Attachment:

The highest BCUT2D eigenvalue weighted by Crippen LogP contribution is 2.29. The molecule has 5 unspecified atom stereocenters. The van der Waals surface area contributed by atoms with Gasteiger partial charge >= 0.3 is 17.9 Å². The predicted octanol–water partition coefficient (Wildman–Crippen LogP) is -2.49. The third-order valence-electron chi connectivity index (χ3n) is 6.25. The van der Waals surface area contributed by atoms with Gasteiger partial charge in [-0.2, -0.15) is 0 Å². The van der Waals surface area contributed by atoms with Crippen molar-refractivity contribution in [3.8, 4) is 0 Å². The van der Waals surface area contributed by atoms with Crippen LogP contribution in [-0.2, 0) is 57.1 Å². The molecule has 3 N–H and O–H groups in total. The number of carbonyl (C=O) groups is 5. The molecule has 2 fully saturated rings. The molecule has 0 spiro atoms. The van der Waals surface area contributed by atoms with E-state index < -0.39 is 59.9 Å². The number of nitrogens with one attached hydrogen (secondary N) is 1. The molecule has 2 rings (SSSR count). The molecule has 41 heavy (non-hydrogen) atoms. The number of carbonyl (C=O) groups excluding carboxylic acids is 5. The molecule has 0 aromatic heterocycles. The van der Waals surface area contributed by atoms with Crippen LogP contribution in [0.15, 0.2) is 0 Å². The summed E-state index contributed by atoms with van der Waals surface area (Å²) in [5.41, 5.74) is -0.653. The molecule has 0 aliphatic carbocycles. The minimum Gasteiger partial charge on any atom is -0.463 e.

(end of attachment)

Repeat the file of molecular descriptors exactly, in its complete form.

The highest BCUT2D eigenvalue weighted by Crippen LogP contribution is 2.29. The molecule has 5 unspecified atom stereocenters. The van der Waals surface area contributed by atoms with Gasteiger partial charge >= 0.3 is 17.9 Å². The predicted octanol–water partition coefficient (Wildman–Crippen LogP) is -2.49. The third-order valence-electron chi connectivity index (χ3n) is 6.25. The van der Waals surface area contributed by atoms with Gasteiger partial charge in [-0.2, -0.15) is 0 Å². The van der Waals surface area contributed by atoms with Crippen molar-refractivity contribution in [3.8, 4) is 0 Å². The van der Waals surface area contributed by atoms with Crippen LogP contribution in [-0.2, 0) is 57.1 Å². The molecule has 3 N–H and O–H groups in total. The number of carbonyl (C=O) groups is 5. The molecule has 2 fully saturated rings. The molecule has 0 spiro atoms. The van der Waals surface area contributed by atoms with E-state index < -0.39 is 59.9 Å². The number of nitrogens with one attached hydrogen (secondary N) is 1. The molecule has 2 rings (SSSR count). The molecule has 41 heavy (non-hydrogen) atoms. The number of carbonyl (C=O) groups excluding carboxylic acids is 5. The molecule has 0 aromatic heterocycles. The van der Waals surface area contributed by atoms with Crippen LogP contribution in [0.15, 0.2) is 0 Å². The summed E-state index contributed by atoms with van der Waals surface area (Å²) in [5.41, 5.74) is -0.653. The molecule has 0 aliphatic carbocycles. The minimum Gasteiger partial charge on any atom is -0.463 e.